|Three-spined sticklebacks, Gasterosteus aculeatus|
Gasterosteoidei is treated as a suborder within the order Scorpaeniformes in the 5th edition of Fishes of the World, but in other phylogenetic classifications it is treated as the infraorder Gasterosteales within the suborder Cottoidei or as a sister clade to the Zoarcales in the order Zoarciformes. Indostomidae is included within Gasterosteoidei in Fishes of the World' but according to Betancur et al its inclusion in the clade renders it paraphyletic and they classify that family within the monotypic suborder Indostomoidei within the Synbranchiformes.
Historically, Gasterosteoidei was treated as a suborder within the order Gasterostiformes and often included the sea horses, pipefishes and their relatives as suborder Syngnathoidei, with the sticklebacks and relatives in the suborder Gasterosteoidei. The Gasterosteiformes sensu lato were regarded as paraphyletic with the Scorpaeniformes. The more typical members of that group (e.g. scorpionfishes) are apparently closer to the "true" Gasterosteiformes, whereas the keel-bodied flying gurnards (Dactylopteridae) seem actually to belong to the Syngnathiformes clade. It seems that the closest living relatives of the narrowly delimited Gasterosteoidei are the Zoarcoidei, which have been placed in the massively paraphyletic "Perciformes". The Zoarcoidei, as well as the related Trichodontidae, would then appear to be derived offshoots of the scorpaeniform-gasterosteiform radiation which have apomorphically lost the bone "armour" found in their relatives.
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Families and genera
- Family Hypoptychidae Steindachner, 1880 (Sand eel)
- Hypoptychus Steindachner, 1880
- Family Aulorhynchidae Gill, 1861 (Tubesnouts)
- Family Gasterosteidae Bonaparte, 1831 (Sticklebacks)
- Family Indostomidae Prashad & Mukerji, 1929 (Armoured sticklebacks)
- Indostomus Prashad & Mukerji, 1929
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Gasterosteoidei is characterised by the possession of a protractile upper jaw and a well developed upward pointing process on the premaxilla. The body is often armoured with dermal plates and paired dermal plates grow from membranes grwing out fronm the pelvic girdle. If there are plates on the flanks these are often a single row of ossified lateral and dermal plates. Unpaired plates paired pelvic plates arising from a membranous outgrowth of the pelvic girdle; lateral body plates, when present, are represented by a single series of lateral and dermal ossifications. The unpaired plates on the body which create the dorsal and ventral series grow from the expanded proximal middle radials of the pterygiphores of the dorsal and anal fins. Separate pectoral radials do not develop during the fish's development and the pectoral radial plate is fused into a single unit on the scapulo-coracoid. They have very small mouths. There are between 1 and 6 branchiostegal rays and there is no postcleithrum in the pelvic girdle which is never joined directly to the cleithra. There are other skeletal features that these fishes share too. The kidneys of gasterosteoids synthesis an adhesive chemical which is used by males to create nests of plant material, it is not known if this is true of all the taxa within the group. These are all rather small fishes with the largest species being the sea stickleback (Spinachia spinachia) which has a maximum published standard length of 22 cm (8.7 in).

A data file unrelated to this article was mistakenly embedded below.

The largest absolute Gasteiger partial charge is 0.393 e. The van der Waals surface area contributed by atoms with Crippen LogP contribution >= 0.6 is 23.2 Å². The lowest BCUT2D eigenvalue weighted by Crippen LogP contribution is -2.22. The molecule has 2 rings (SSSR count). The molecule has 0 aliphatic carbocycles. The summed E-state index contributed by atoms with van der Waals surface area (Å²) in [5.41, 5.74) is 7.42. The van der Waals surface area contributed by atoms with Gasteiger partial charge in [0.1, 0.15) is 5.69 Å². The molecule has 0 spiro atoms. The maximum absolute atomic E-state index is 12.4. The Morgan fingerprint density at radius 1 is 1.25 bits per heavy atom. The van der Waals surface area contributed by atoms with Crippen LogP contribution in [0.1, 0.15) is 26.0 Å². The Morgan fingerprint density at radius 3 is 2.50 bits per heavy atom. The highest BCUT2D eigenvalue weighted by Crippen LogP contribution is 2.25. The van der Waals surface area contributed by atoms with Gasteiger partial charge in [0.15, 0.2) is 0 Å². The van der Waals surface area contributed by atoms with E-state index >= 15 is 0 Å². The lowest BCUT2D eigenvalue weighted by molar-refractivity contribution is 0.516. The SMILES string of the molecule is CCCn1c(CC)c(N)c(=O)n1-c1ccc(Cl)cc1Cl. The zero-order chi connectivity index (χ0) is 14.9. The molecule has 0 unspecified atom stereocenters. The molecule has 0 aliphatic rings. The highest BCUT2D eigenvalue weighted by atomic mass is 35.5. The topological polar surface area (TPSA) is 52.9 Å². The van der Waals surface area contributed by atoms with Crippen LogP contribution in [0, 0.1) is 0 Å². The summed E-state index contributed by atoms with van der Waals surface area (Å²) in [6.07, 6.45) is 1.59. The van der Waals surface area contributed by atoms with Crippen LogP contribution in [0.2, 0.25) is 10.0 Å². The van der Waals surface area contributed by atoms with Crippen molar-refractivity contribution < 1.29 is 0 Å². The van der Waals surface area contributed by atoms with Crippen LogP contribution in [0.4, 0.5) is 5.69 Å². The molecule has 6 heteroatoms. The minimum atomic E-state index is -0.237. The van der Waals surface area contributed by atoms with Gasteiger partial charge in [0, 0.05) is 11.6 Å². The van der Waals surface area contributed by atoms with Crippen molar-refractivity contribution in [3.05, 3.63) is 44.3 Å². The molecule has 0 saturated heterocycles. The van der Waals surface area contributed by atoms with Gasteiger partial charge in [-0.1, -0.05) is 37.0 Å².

Distribution and habitat
Timeline of genera
- "Gasterosteoidei (disused)". Paleobiology Database. Retrieved 30 November 2022.
- J. S. Nelson; T. C. Grande; M. V. H. Wilson (2016). Fishes of the World (5th ed.). Wiley. pp. 467–495. ISBN 978-1-118-34233-6.
- Ricardo Betancur-R; Edward O. Wiley; Gloria Arratia; et al. (2017). "Phylogenetic classification of bony fishes". BMC Evolutionary Biology. 17 (162). doi:10.1186/s12862-017-0958-3. PMC 5501477.
- "Gasterosteoidei". Integrated Taxonomic Information System (ITIS). Retrieved 24 November 2022.
- Kawahara-Miki, Ryouka; et al. (2008). "Interrelationships of the 11 gasterosteiform families (sticklebacks, pipefishes, and their relatives): A new perspective based on whole mitogenome sequences from 75 higher teleosts". Molecular Phylogenetics and Evolution. 46: 224–236. doi:10.1016/j.ympev.2007.07.009.
- Richard van der Laan; William N. Eschmeyer & Ronald Fricke (2014). "Family-group names of Recent fishes". Zootaxa. 3882 (2): 001–230. doi:10.11646/zootaxa.3882.1.1. PMID 25543675.
- Froese, Rainer, and Daniel Pauly, eds. (2022). "Gasterosteidae" in FishBase. June 2022 version.
- Froese, Rainer and Pauly, Daniel, eds. (2022). Species of Indostomus in FishBase. June 2022 version.
- Sepkoski, Jack (2002). "A compendium of fossil marine animal genera". Bulletins of American Paleontology. 364: 560. Archived from the original on 2011-07-23. Retrieved 2011-05-17.
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